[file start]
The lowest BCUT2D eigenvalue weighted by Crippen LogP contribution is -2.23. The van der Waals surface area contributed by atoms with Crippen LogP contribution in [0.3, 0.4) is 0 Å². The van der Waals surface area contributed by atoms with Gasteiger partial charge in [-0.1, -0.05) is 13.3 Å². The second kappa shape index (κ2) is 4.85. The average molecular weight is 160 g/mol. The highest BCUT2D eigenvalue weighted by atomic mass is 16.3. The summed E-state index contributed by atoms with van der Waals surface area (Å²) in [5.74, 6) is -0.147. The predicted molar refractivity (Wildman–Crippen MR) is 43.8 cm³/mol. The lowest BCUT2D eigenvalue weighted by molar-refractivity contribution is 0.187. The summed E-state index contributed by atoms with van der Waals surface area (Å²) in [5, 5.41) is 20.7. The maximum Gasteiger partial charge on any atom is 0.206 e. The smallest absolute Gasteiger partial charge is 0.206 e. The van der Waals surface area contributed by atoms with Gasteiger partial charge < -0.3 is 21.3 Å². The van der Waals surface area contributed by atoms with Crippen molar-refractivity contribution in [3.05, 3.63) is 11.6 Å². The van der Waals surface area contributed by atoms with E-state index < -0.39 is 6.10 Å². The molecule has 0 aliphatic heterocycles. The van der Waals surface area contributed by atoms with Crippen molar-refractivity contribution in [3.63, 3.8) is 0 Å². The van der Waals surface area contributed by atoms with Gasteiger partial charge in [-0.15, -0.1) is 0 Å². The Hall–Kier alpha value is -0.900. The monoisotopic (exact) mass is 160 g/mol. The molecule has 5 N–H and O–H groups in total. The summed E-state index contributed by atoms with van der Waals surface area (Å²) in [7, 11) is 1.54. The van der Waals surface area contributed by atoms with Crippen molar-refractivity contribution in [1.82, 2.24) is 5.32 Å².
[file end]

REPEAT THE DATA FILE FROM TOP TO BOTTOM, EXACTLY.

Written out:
The lowest BCUT2D eigenvalue weighted by Crippen LogP contribution is -2.23. The van der Waals surface area contributed by atoms with Crippen LogP contribution in [0.3, 0.4) is 0 Å². The van der Waals surface area contributed by atoms with Gasteiger partial charge in [-0.1, -0.05) is 13.3 Å². The second kappa shape index (κ2) is 4.85. The average molecular weight is 160 g/mol. The highest BCUT2D eigenvalue weighted by atomic mass is 16.3. The summed E-state index contributed by atoms with van der Waals surface area (Å²) in [5.74, 6) is -0.147. The predicted molar refractivity (Wildman–Crippen MR) is 43.8 cm³/mol. The lowest BCUT2D eigenvalue weighted by molar-refractivity contribution is 0.187. The summed E-state index contributed by atoms with van der Waals surface area (Å²) in [5, 5.41) is 20.7. The maximum Gasteiger partial charge on any atom is 0.206 e. The smallest absolute Gasteiger partial charge is 0.206 e. The van der Waals surface area contributed by atoms with Gasteiger partial charge < -0.3 is 21.3 Å². The van der Waals surface area contributed by atoms with Crippen molar-refractivity contribution in [3.05, 3.63) is 11.6 Å². The van der Waals surface area contributed by atoms with E-state index < -0.39 is 6.10 Å². The molecule has 0 aliphatic heterocycles. The van der Waals surface area contributed by atoms with Crippen molar-refractivity contribution in [3.63, 3.8) is 0 Å². The van der Waals surface area contributed by atoms with Gasteiger partial charge in [-0.15, -0.1) is 0 Å². The Hall–Kier alpha value is -0.900. The monoisotopic (exact) mass is 160 g/mol. The molecule has 5 N–H and O–H groups in total. The summed E-state index contributed by atoms with van der Waals surface area (Å²) in [7, 11) is 1.54. The van der Waals surface area contributed by atoms with Crippen molar-refractivity contribution in [1.82, 2.24) is 5.32 Å².